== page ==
Black Women With BRCA Mutations Less Likely to Receive Preventive Surgery

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Black women with BRCA gene mutations are far less likely to receive preventive surgery than white or Hispanic women with the BRCA gene mutation.

A new study of breast cancer survivors with BRCA gene mutations found that black women are far less likely to receive preventive surgery than white or Hispanic women with the mutations. The study was presented at the 2016 American Society of Clinical Oncology (ASCO) Annual Meeting in Chicago.

Lead study author Tuya Pal, MD, clinical geneticist at the H. Lee Moffitt Cancer Center and Research Institute, Inc, in Tampa, Florida, said the study data showed lower uptake of risk-reducing surgery among minority BRCA carriers, which may prompt clinicians to provide more intensive, targeted follow-up efforts, especially for black women.

“It is now imperative to understand why these disparities exist, so that we can develop interventions to address them to ensure that women with inherited disease make informed decisions about their cancer risk management,” said Pal.


Once a woman with a BRCA mutation is diagnosed with breast cancer, she faces up to a 50% lifetime risk of developing a second breast cancer and up to a 44% risk of developing ovarian cancer. Preventive bilateral (both breasts) mastectomy greatly reduces the risk of a second breast cancer, and preventive oophorectomy (removal of ovaries and fallopian tubes) reduces the risk of ovarian cancer by 90%.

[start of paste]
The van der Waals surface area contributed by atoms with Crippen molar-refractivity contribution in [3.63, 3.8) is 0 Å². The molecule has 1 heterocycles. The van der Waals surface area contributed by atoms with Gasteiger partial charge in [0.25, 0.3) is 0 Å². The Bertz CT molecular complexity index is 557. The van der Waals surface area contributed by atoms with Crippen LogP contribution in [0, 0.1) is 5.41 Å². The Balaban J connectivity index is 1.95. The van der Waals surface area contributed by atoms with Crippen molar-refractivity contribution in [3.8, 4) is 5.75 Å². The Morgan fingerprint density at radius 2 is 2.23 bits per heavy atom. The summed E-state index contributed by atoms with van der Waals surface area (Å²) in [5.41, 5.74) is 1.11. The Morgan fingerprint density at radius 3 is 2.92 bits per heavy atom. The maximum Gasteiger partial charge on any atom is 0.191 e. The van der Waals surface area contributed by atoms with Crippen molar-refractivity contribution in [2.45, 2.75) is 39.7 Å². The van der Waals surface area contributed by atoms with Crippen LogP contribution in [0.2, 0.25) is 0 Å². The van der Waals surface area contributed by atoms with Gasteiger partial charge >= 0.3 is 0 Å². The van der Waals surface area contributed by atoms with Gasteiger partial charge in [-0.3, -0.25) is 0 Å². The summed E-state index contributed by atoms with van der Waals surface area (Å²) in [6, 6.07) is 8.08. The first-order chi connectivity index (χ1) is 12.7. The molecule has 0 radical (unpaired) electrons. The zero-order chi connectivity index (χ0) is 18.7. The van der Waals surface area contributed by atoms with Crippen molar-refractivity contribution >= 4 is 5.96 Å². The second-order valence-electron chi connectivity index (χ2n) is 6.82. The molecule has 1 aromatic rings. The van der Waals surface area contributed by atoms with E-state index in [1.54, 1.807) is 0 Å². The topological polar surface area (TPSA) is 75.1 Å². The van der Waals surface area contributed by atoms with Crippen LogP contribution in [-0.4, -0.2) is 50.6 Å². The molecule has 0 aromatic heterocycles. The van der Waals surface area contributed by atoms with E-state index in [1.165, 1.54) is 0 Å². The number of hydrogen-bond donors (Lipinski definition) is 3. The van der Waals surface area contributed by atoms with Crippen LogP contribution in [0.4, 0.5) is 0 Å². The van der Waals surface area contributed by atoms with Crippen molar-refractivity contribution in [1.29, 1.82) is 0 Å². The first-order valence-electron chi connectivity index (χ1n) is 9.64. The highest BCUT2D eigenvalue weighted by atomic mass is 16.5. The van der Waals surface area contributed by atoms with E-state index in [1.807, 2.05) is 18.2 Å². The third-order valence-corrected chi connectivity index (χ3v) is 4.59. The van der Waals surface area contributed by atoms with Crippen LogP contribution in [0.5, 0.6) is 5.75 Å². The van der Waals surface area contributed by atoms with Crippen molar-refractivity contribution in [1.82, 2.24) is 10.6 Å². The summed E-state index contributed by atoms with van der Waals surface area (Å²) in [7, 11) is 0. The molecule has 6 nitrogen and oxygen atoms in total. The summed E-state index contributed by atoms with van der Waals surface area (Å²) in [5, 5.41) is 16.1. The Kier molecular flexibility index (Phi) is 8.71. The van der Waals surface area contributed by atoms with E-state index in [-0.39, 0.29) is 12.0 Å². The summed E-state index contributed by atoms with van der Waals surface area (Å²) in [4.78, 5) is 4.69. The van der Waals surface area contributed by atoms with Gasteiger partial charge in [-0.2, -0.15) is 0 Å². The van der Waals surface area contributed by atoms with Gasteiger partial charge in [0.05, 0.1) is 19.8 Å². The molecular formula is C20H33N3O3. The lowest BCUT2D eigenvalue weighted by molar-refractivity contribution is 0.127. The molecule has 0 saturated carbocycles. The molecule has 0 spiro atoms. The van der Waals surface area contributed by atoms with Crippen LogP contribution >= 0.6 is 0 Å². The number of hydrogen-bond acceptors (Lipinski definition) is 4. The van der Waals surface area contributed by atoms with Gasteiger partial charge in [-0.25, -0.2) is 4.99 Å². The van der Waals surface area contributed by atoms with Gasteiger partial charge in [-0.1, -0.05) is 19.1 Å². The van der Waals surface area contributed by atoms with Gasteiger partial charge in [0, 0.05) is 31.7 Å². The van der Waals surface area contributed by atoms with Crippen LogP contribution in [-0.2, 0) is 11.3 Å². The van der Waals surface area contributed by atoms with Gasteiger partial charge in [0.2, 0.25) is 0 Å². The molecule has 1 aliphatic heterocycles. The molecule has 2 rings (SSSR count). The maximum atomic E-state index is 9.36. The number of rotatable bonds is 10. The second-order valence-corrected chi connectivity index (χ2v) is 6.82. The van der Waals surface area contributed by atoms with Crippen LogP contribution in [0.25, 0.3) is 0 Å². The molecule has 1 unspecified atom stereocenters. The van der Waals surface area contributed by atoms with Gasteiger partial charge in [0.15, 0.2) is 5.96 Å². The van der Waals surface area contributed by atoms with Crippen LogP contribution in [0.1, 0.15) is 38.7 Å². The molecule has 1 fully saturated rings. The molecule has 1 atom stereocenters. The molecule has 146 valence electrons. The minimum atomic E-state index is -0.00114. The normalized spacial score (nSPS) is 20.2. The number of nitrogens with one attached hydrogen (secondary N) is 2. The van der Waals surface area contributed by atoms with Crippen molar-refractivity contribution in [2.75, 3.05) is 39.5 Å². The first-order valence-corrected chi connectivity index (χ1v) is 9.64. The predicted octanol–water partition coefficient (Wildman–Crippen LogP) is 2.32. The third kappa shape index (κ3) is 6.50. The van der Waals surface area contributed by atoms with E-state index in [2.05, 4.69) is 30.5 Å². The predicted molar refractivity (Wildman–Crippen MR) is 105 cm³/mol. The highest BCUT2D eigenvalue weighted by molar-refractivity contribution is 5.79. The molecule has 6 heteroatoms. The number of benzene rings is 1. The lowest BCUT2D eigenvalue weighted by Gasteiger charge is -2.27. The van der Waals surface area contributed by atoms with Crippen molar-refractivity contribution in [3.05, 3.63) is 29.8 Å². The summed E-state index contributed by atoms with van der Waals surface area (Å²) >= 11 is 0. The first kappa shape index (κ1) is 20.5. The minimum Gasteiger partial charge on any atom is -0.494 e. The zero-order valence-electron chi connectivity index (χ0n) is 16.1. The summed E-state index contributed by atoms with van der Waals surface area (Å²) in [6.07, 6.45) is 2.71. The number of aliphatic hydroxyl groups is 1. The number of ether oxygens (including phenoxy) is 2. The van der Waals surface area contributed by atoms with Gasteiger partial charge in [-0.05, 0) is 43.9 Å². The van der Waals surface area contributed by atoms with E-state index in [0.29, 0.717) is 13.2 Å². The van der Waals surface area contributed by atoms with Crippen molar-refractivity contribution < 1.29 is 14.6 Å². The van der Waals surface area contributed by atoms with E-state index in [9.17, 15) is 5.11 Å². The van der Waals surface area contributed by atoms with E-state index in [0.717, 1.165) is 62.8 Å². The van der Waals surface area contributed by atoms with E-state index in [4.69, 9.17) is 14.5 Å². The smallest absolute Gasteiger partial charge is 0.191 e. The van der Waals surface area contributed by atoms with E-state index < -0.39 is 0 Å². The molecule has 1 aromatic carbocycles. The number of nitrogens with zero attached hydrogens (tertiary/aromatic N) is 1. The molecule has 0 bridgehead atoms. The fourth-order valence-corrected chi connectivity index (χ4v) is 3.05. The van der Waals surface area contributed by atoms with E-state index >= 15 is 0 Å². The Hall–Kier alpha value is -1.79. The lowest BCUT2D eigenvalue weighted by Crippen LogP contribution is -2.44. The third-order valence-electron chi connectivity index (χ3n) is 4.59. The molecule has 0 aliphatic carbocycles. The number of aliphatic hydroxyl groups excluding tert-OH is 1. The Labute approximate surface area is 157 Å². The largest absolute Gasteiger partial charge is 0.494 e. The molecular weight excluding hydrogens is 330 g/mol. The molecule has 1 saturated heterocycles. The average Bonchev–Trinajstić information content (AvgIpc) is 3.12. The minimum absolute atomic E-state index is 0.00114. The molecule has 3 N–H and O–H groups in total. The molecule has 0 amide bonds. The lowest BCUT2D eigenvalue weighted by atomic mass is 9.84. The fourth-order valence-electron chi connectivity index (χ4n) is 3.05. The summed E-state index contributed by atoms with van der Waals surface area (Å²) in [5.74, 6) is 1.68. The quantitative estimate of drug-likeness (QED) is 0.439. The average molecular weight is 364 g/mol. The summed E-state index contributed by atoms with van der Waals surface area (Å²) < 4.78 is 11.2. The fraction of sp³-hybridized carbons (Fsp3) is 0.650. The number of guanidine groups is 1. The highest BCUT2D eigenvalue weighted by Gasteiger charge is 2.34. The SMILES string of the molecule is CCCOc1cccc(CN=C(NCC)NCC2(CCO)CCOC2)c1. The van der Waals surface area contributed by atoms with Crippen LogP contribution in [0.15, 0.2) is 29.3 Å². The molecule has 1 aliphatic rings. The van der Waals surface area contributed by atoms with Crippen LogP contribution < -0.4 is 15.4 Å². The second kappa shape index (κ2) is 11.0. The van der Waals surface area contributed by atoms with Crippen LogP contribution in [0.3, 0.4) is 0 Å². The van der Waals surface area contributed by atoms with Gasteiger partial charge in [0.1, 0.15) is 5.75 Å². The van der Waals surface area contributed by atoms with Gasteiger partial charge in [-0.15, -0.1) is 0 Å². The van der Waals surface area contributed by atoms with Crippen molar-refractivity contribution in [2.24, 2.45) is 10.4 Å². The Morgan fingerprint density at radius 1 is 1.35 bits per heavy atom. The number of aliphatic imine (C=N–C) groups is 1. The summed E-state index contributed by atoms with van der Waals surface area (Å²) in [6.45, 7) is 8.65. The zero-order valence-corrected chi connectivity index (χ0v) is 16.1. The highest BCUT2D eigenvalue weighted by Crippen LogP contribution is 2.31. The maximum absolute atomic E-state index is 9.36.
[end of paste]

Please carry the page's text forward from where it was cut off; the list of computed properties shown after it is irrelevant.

The study recruited non-Hispanic white, black, and Hispanic women diagnosed with an invasive breast cancer at or before the age of 50 between 2009 and 2012 through the Florida State Cancer Registry. Among the 1621 study participants, 917 reported undergoing BRCA testing following their breast cancer diagnosis. Ninety-two of those women tested positive for the BRCA mutations. The researchers found that genetic testing rates varied by racial group: 65% of non-Hispanic whites and 62% of Hispanic women received testing, compared with only 36% of black women. The lower rates of clinical genetic testing for BRCA mutations in black women unfortunately prevents them from taking advantage of preventive interventions after breast cancer.

Among the 92 women who tested positive for BRCA mutations, the researchers found significant differences in receipt of mastectomy and oophorectomy between the three racial groups. Black women had the lowest rates of bilateral mastectomy (68%) and oophorectomy (32%). Compared with non-Hispanic white women, Hispanic women had lower rates of mastectomy (85% vs 94%), but higher rates of oophorectomy (85% vs 71%). Even after controlling for age at study enrollment, time since diagnosis, income, family history of breast cancer and ovarian cancer, and insurance status, the differences between blacks and the other two groups of women remained significant.

Despite some limitations inherent to the study, including the small number of women with BRCA mutations in each racial/ethnic group, the investigators believe their findings should increase awareness of disparities pertaining to inherited cancer predisposition that exists across the cancer continuum.

“This study is an important reminder that we must tackle racial disparities in breast and ovarian cancers on multiple fronts,” said Patricia Ganz, MD, ASCO expert in breast cancer, said at a press briefing at the annual meeting. “The decision to undergo preventive breast and ovarian surgery is also a very personal one, and it’s important that all women and their physicians have that discussion about the benefits and risks, no matter their race.”